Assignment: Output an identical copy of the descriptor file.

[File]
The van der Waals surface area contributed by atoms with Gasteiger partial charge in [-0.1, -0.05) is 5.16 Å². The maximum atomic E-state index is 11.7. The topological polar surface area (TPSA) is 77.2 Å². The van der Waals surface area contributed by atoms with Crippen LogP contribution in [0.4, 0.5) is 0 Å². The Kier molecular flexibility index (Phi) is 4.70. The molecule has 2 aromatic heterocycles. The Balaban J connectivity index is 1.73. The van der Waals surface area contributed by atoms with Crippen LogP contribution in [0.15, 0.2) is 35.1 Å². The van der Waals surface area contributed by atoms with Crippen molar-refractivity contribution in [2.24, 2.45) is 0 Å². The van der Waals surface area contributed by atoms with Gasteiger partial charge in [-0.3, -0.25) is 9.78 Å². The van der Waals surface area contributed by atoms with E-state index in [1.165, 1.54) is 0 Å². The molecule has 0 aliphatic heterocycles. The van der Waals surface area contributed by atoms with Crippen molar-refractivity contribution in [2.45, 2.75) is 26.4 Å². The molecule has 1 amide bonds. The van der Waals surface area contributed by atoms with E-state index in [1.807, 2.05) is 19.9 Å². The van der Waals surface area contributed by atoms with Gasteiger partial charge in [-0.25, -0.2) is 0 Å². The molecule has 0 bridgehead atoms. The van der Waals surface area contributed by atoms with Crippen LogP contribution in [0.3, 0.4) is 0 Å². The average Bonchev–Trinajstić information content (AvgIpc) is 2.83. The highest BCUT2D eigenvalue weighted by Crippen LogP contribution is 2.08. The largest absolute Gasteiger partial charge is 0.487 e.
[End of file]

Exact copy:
The van der Waals surface area contributed by atoms with Gasteiger partial charge in [-0.1, -0.05) is 5.16 Å². The maximum atomic E-state index is 11.7. The topological polar surface area (TPSA) is 77.2 Å². The van der Waals surface area contributed by atoms with Crippen LogP contribution in [0.4, 0.5) is 0 Å². The Kier molecular flexibility index (Phi) is 4.70. The molecule has 2 aromatic heterocycles. The Balaban J connectivity index is 1.73. The van der Waals surface area contributed by atoms with Crippen LogP contribution in [0.15, 0.2) is 35.1 Å². The van der Waals surface area contributed by atoms with Crippen molar-refractivity contribution in [2.24, 2.45) is 0 Å². The van der Waals surface area contributed by atoms with Gasteiger partial charge in [-0.3, -0.25) is 9.78 Å². The van der Waals surface area contributed by atoms with E-state index in [1.165, 1.54) is 0 Å². The molecule has 0 aliphatic heterocycles. The van der Waals surface area contributed by atoms with Crippen molar-refractivity contribution in [2.45, 2.75) is 26.4 Å². The molecule has 1 amide bonds. The van der Waals surface area contributed by atoms with E-state index in [1.807, 2.05) is 19.9 Å². The van der Waals surface area contributed by atoms with Gasteiger partial charge in [-0.25, -0.2) is 0 Å². The molecule has 0 bridgehead atoms. The van der Waals surface area contributed by atoms with Crippen LogP contribution in [0.3, 0.4) is 0 Å². The average Bonchev–Trinajstić information content (AvgIpc) is 2.83. The highest BCUT2D eigenvalue weighted by Crippen LogP contribution is 2.08. The largest absolute Gasteiger partial charge is 0.487 e.